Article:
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2018 KRANZBERG EXHIBITION SERIES

DAVID HUTSON, MEMORY & DESIRE: A PERSONAL EXPLORATION OF NEON ART PAST AND PRESENT

SEPTEMBER 27, 2018–JANUARY 13, 2019

Whitaker Foundation Gallery, Adam Aronson Fine Arts Center / Outdoor Galleries

Curated by Dana Turkovic

“Let there be Neon,” Rudi Stern exclaimed, “neon is sculptural, architectural and when done right, is highly aesthetic.” Identifying this, a handful of contemporary artists like Bruce Nauman, Keith Sonnier and Tracey Emin have exploited the medium. Recognizing its cross-over appeal, Laumeier Sculpture Park’s 2018 Kranzberg series David Hutson, Memory & Desire: A Personal Exploration of Neon Art, Past and Present showcases a large-scale outdoor neon sculpture paired with Hutson’s extensive collection of reclaimed and restored vintage neon signs, alongside, and in conversation with, a diverse grouping of sculptures from his current body of work.

Known locally for his neon sign conservation efforts, this exhibition sets the stage for Hutson to communicate his philosophy of this exclusive medium mixing rare earth gasses and fragile glass. Hutson developed a fascination with neon at an early age: “As a teenager I began scouring the nooks and crannies of my home city for neon relics of a bygone era.” Part of that collection was seen at Laumeier in 1984 in the exhibition Neon 1-2-3 when he was just 17. Since then, his budding fascination became a vocation, with an expanded collection and countless hours devoted to the painstaking fabrication process, he deepened his bond to neon, testing both concepts and technique.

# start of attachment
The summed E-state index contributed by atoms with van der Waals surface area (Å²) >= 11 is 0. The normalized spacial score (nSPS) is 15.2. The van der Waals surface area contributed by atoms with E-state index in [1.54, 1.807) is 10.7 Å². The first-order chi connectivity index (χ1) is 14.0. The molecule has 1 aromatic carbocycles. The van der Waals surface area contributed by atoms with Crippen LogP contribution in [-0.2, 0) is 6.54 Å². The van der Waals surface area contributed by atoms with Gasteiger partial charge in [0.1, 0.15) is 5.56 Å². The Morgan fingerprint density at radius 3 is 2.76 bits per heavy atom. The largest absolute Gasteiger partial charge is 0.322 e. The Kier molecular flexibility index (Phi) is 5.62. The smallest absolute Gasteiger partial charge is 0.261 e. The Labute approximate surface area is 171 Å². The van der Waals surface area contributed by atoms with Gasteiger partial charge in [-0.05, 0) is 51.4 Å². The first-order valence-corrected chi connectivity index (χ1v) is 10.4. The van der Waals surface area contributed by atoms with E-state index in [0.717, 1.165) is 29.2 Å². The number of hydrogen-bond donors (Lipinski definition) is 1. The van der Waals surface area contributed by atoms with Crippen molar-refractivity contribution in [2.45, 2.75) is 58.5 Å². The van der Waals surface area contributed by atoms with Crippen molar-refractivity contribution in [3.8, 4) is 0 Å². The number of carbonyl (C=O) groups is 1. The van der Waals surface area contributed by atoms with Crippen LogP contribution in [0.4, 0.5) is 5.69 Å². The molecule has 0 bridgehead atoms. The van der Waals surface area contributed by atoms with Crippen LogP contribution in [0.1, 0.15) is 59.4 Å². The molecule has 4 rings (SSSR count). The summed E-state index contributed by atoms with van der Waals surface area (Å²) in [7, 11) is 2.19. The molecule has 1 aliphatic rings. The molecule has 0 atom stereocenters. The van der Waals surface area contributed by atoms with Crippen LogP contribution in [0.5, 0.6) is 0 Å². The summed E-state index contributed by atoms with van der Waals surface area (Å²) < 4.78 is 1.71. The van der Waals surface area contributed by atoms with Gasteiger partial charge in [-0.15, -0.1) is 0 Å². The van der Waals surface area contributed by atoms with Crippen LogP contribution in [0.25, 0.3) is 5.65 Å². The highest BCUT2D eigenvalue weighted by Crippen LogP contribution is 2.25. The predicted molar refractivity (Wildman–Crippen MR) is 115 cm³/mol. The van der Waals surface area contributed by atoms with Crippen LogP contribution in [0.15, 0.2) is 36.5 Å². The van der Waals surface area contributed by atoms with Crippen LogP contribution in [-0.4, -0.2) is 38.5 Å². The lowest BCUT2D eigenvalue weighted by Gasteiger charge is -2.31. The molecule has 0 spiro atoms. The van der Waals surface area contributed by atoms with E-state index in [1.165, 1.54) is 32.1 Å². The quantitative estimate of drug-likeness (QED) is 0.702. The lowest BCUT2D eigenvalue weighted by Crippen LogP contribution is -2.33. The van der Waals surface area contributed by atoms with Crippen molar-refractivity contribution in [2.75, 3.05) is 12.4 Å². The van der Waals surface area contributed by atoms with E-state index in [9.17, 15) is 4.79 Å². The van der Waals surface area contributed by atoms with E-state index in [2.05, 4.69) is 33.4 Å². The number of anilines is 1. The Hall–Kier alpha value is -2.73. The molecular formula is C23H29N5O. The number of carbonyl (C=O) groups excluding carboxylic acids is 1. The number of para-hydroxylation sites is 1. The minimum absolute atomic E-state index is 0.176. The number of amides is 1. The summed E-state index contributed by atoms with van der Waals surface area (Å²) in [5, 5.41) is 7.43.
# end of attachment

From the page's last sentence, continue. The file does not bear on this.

Installed in the Aronson Fine Arts Center, Hutson’s work will be part of the 15th iteration of the Kranzberg Exhibition Series, a longstanding annual program that supports the development of exhibitions and large-scale sculptural commissions for regional artists. The mixture of new work by Hutson and restored vintage signs will activate imaginations through this decidedly retro, yet strangely contemporary medium of bendy gaseous typography.

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HOW WE SEE: THE MATERIALITY OF COLOR

march 2–June 30, 2019

Whitaker Foundation Gallery, Adam Aronson Fine Arts Center / Outdoor Galleries

Curated by Dana Turkovic

We can understand color in an approximate sequence of Newton’s spectrum: dark red, red, 
orange, yellow, green, blue, dark blue, violet. From a distance this distinction of colors shimmers like a rainbow if made from light or is solid like a candy if made from an opaque material. Spread out across a floor or composed in quadrants on a canvas or isolated in so many individual items, color is not a self-contained sculptural object. Its experience invites comparison with epistemological and metaphysical speculation. We know what a color does to excite us but it is hard to tell what it is. Why do we even perceive it?  These sculptor’s colored materials, however, are the product of modern technology in material sciences like biology, chemistry and physics. Their very choice, transferred and arranged for a museum context, does more than show that the artist’s creations have beauty, but rather suggests that the artist’s production of endless color variations is not unlike nature’s manner of reproduction.